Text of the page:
My Experience as a TA

TA 2

I’ve always loved to teach.

In high school, I lead an AP Physics group for one and a half years in which I taught my fellow students the AP Physics B curriculum in preparation for the AP examination. I found teaching to be a very fulfilling experience. It added a new dimension of meaning to my knowledge: I didn’t learn just for my own sake but also so I may help others learn.

In my first year at the University of Toronto, I resolved to become a Teaching Assistant. At UofT, TAs mainly teach tutorials, small interactive classes that focus on the practical applications of concepts taught in lectures. I was motivated by my own experiences in tutorials: the usefulness of having a good TA and the frustration of having a bad one. I wanted to be that good TA.

So in the summer after my first year, I filled out the simple Undergraduate Teaching Assistant application form for the Dept. of Mathematics. I was accepted in early September, the week before class started.

No resume. No interview.

I was surprised at how simple it was. Naturally, I had good grades in the first-year specialist math courses — MAT157, MAT240/247 — but more importantly at the time, the math department was burgeoning with students. Growing enrolment numbers at UofT meant larger first-year classes, especially first-year math courses, which are common program requirements. This drove up the need for math TAs, to my benefit.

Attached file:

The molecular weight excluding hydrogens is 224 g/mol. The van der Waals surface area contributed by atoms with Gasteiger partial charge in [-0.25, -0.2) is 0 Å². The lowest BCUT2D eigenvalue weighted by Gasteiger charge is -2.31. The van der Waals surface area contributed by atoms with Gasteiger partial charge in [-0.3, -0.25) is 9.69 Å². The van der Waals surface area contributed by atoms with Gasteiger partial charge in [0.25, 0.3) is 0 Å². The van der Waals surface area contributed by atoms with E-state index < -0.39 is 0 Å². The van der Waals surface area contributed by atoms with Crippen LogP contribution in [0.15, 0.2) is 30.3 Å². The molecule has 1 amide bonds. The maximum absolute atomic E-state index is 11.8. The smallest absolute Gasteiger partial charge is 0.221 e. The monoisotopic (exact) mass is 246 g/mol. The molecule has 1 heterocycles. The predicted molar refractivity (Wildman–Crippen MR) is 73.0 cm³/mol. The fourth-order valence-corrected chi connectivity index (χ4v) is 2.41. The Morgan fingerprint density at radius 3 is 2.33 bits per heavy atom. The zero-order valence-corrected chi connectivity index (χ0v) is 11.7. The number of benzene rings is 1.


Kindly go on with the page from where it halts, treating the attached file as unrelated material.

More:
For my first teaching assignment, I was assigned to MAT223: Linear Algebra I, which despite its 200-level course code, is meant to be a first-year course (they do this because there’s a limit to how many 100-level courses you can take). I got a lot of questions about how a second-year student could TA a second-year course.

Teaching tutorials was a different experience than teaching my AP Physics group in high school. There were a lot more students and the environment was more serious, and hence, I was nervous and stumbled often. It’s definitely not easy to teach in a classroom setting: to go in front of a class of students and solve problems on the board, it requires much more than knowing just how to do the problems. After all, explaining to others is much more difficult than explaining to yourself.

TA 1

I eventually got the hang of it.

Now I have been a teaching assistant for nearly two years, and I intend to continue in my last year at UofT. It has been a very rewarding experience to see students progress in their mathematical abilities and reasoning. Furthermore, explaining mathematical concepts also requires you to have a deep understanding of the material. Thus, teaching students has not only improved my own knowledge of mathematics but also allowed me to understand how students learn and where they may have difficulties with the material.

Of course, I still stumble from time to time. When you mess up on the board, there’s really nothing to do except to acknowledge your mistake and move on. Other times a student will ask a question that you don’t know the answer to. In such cases, it’s better to admit ignorance than to feign knowledge, for the benefit of both the student and yourself.